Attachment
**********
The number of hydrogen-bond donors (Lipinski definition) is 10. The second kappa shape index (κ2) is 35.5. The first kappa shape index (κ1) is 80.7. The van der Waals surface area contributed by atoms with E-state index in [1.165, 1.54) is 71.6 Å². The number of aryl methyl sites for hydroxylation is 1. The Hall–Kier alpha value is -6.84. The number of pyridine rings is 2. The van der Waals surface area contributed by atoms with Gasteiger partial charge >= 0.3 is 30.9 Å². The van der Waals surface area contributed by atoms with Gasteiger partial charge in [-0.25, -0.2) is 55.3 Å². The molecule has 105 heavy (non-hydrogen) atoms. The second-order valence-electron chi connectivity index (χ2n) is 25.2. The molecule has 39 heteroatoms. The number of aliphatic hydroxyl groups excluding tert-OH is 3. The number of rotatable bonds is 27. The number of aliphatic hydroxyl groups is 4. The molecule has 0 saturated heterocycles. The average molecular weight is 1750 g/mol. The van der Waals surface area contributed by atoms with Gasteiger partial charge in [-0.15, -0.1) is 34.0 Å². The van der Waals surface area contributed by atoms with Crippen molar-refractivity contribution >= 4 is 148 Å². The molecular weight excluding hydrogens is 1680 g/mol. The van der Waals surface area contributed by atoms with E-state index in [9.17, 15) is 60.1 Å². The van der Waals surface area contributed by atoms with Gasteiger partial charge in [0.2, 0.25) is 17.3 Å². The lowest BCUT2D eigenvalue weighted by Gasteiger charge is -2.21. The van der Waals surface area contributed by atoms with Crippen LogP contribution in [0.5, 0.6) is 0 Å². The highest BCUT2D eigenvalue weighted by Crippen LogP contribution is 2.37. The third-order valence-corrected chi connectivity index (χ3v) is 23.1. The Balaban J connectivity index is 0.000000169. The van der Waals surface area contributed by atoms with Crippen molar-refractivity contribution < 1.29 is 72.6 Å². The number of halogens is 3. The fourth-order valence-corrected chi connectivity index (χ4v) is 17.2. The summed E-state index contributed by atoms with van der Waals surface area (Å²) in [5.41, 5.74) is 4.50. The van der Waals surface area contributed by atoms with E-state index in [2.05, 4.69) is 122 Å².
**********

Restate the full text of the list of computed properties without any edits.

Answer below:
The number of hydrogen-bond donors (Lipinski definition) is 10. The second kappa shape index (κ2) is 35.5. The first kappa shape index (κ1) is 80.7. The van der Waals surface area contributed by atoms with E-state index in [1.165, 1.54) is 71.6 Å². The number of aryl methyl sites for hydroxylation is 1. The Hall–Kier alpha value is -6.84. The number of pyridine rings is 2. The van der Waals surface area contributed by atoms with Gasteiger partial charge >= 0.3 is 30.9 Å². The van der Waals surface area contributed by atoms with Gasteiger partial charge in [-0.25, -0.2) is 55.3 Å². The molecule has 105 heavy (non-hydrogen) atoms. The second-order valence-electron chi connectivity index (χ2n) is 25.2. The molecule has 39 heteroatoms. The number of aliphatic hydroxyl groups excluding tert-OH is 3. The number of rotatable bonds is 27. The number of aliphatic hydroxyl groups is 4. The molecule has 0 saturated heterocycles. The average molecular weight is 1750 g/mol. The van der Waals surface area contributed by atoms with Gasteiger partial charge in [-0.15, -0.1) is 34.0 Å². The van der Waals surface area contributed by atoms with Crippen molar-refractivity contribution >= 4 is 148 Å². The molecular weight excluding hydrogens is 1680 g/mol. The van der Waals surface area contributed by atoms with E-state index in [9.17, 15) is 60.1 Å². The van der Waals surface area contributed by atoms with Gasteiger partial charge in [0.2, 0.25) is 17.3 Å². The lowest BCUT2D eigenvalue weighted by Gasteiger charge is -2.21. The van der Waals surface area contributed by atoms with Crippen LogP contribution in [0.5, 0.6) is 0 Å². The highest BCUT2D eigenvalue weighted by Crippen LogP contribution is 2.37. The third-order valence-corrected chi connectivity index (χ3v) is 23.1. The Balaban J connectivity index is 0.000000169. The van der Waals surface area contributed by atoms with Crippen molar-refractivity contribution < 1.29 is 72.6 Å². The number of halogens is 3. The fourth-order valence-corrected chi connectivity index (χ4v) is 17.2. The summed E-state index contributed by atoms with van der Waals surface area (Å²) in [5.41, 5.74) is 4.50. The van der Waals surface area contributed by atoms with E-state index in [2.05, 4.69) is 122 Å².